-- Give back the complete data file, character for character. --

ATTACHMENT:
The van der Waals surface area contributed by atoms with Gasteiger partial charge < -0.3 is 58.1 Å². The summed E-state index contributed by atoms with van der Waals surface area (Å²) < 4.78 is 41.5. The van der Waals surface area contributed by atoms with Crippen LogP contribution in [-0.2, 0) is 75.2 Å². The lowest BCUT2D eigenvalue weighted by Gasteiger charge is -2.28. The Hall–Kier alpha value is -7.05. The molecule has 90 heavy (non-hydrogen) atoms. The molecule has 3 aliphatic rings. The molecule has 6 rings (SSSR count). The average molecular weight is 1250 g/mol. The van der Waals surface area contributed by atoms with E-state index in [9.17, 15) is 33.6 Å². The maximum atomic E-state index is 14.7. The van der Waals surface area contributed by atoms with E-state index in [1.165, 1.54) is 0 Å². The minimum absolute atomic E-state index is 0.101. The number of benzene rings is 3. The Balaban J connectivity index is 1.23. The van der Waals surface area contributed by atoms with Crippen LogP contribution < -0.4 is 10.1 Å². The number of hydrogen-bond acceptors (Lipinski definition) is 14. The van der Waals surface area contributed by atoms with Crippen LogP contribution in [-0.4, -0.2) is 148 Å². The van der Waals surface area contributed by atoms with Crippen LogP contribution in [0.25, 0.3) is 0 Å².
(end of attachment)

The van der Waals surface area contributed by atoms with Gasteiger partial charge < -0.3 is 58.1 Å². The summed E-state index contributed by atoms with van der Waals surface area (Å²) < 4.78 is 41.5. The van der Waals surface area contributed by atoms with Crippen LogP contribution in [-0.2, 0) is 75.2 Å². The lowest BCUT2D eigenvalue weighted by Gasteiger charge is -2.28. The Hall–Kier alpha value is -7.05. The molecule has 90 heavy (non-hydrogen) atoms. The molecule has 3 aliphatic rings. The molecule has 6 rings (SSSR count). The average molecular weight is 1250 g/mol. The van der Waals surface area contributed by atoms with E-state index in [9.17, 15) is 33.6 Å². The maximum atomic E-state index is 14.7. The van der Waals surface area contributed by atoms with E-state index in [1.165, 1.54) is 0 Å². The minimum absolute atomic E-state index is 0.101. The number of benzene rings is 3. The Balaban J connectivity index is 1.23. The van der Waals surface area contributed by atoms with Crippen LogP contribution < -0.4 is 10.1 Å². The number of hydrogen-bond acceptors (Lipinski definition) is 14. The van der Waals surface area contributed by atoms with Crippen LogP contribution in [-0.4, -0.2) is 148 Å². The van der Waals surface area contributed by atoms with Crippen LogP contribution in [0.25, 0.3) is 0 Å².